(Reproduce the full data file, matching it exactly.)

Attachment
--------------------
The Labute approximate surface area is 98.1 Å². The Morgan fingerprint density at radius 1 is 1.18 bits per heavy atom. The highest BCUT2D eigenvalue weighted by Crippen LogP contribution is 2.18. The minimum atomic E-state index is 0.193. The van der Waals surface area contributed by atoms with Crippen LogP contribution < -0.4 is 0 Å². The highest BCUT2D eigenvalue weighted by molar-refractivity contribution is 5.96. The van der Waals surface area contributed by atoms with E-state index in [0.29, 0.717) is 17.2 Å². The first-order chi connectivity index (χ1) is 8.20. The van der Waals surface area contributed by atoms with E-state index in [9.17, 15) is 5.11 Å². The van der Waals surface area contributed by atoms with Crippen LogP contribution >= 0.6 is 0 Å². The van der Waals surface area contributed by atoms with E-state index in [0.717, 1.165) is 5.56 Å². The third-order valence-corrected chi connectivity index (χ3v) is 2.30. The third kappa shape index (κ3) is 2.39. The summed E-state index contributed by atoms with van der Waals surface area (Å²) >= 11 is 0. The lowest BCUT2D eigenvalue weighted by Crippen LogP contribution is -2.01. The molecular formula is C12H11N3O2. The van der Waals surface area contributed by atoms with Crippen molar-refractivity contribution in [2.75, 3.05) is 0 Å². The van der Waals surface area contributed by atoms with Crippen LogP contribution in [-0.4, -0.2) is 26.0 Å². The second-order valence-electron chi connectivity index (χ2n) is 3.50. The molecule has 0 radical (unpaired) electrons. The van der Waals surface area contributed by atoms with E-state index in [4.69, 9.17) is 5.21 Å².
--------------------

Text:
The Labute approximate surface area is 98.1 Å². The Morgan fingerprint density at radius 1 is 1.18 bits per heavy atom. The highest BCUT2D eigenvalue weighted by Crippen LogP contribution is 2.18. The minimum atomic E-state index is 0.193. The van der Waals surface area contributed by atoms with Crippen LogP contribution < -0.4 is 0 Å². The highest BCUT2D eigenvalue weighted by molar-refractivity contribution is 5.96. The van der Waals surface area contributed by atoms with E-state index in [0.29, 0.717) is 17.2 Å². The first-order chi connectivity index (χ1) is 8.20. The van der Waals surface area contributed by atoms with E-state index in [9.17, 15) is 5.11 Å². The van der Waals surface area contributed by atoms with Crippen LogP contribution >= 0.6 is 0 Å². The van der Waals surface area contributed by atoms with E-state index in [0.717, 1.165) is 5.56 Å². The third-order valence-corrected chi connectivity index (χ3v) is 2.30. The third kappa shape index (κ3) is 2.39. The summed E-state index contributed by atoms with van der Waals surface area (Å²) >= 11 is 0. The lowest BCUT2D eigenvalue weighted by Crippen LogP contribution is -2.01. The molecular formula is C12H11N3O2. The van der Waals surface area contributed by atoms with Crippen molar-refractivity contribution in [2.75, 3.05) is 0 Å². The van der Waals surface area contributed by atoms with Crippen LogP contribution in [-0.4, -0.2) is 26.0 Å². The second-order valence-electron chi connectivity index (χ2n) is 3.50. The molecule has 0 radical (unpaired) electrons. The van der Waals surface area contributed by atoms with E-state index in [4.69, 9.17) is 5.21 Å².